A subtle way to let someone know that they can and should charge more is, if you’re selecting them, to just offer them a higher rate yourself up-front without mentioning that you thought their price was low.


#15

Thanks! I’m going to add this to my original post. If it’s a situation where you believe you can gain knowledge in exchange for work, that’s definitely worth consideration and shouldn’t be rejected outright.


#16

Unpaid internships still bother me - they should at least be giving you a stipend, meals, transportation, something. A person cannot go to a job on resume boosting alone. I never took an internship because I was already living on my own during college years and had bills, I couldn’t work jobs that didn’t pay me.


#17

Yeah the world is too expensive for me to not be paid for an internship. I was lucky enough to get one that was paid, but if I didn’t, I wouldn’t have been able to pay rent, which…you know. It only works if you’re being supported already.


#18

Then work for free for yourself or a project you believe in.

What’s the difference between art made for someone else for free and a piece of art you made for yourself? Both end up in your portfolio, neither makes you money but one makes someone else money.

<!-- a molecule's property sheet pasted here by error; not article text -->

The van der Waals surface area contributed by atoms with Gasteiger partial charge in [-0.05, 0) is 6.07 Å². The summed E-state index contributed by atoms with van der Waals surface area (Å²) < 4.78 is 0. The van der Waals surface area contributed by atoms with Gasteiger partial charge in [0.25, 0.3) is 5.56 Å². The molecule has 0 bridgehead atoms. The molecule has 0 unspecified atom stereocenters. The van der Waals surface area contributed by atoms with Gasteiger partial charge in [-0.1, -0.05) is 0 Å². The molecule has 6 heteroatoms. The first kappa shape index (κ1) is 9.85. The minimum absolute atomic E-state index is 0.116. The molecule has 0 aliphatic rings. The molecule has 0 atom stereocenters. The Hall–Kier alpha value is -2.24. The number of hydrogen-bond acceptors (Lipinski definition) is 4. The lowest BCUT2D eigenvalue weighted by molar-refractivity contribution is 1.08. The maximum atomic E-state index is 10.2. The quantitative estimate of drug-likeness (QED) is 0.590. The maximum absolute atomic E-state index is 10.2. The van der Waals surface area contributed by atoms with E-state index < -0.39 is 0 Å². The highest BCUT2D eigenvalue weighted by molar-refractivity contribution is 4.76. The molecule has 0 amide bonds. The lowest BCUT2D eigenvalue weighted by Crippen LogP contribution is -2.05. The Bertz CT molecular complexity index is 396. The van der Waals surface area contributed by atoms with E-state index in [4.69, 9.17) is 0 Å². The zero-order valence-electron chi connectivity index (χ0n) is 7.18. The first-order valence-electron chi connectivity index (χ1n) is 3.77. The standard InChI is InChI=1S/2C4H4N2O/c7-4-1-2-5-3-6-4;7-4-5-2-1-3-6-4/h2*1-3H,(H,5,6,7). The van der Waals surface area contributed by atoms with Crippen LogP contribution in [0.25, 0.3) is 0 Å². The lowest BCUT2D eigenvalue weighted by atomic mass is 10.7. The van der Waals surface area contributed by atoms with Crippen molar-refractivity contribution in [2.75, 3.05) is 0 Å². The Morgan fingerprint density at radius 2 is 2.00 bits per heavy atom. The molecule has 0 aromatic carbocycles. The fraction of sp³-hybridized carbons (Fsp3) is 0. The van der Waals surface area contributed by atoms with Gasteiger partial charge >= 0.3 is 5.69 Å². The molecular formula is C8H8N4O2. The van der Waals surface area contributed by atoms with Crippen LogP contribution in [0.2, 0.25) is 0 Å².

I would never as a programmer do any programming for a company for free. If I want to do something for free I’m going to find a project to contribute to or do something for myself that I put up on GitLab. As an artist why should you not take a similar approach? If you need to build your portfolio find a project to contribute to or make art for yourself.

Anyone who believes lines of “but you will get lots of exposure!” is a fool. What kind of exposure do you expect from an individual or group who is scummy enough to take advantage of another person? You will get used and tossed aside like a tool.

How often have you actually heard of someone getting hired because of some free graphic design work they did for a born to fail startup vs someone came across their art from a social media site the artist or a fan posted to?

Edit:

As an example I along with some others when we were fresh into college contributed our time to a middling game that sold decently where we were promised pay so low that it would come out multiples under minimum wage in the U.S. that was run by someone we thought of as a respectable person and in the end because they burned through so many developers they simply listed for the credits:

“The team has changed dynamically over the years and so instead of listing personal information of those involved we would just like them to know that almost every single developer has a special place in our hearts for their dedication, passion, brilliance, and loyalty. The game is ever changing into something more and it’s the talented team members that deserve most of the credit. They are indeed very much like family!”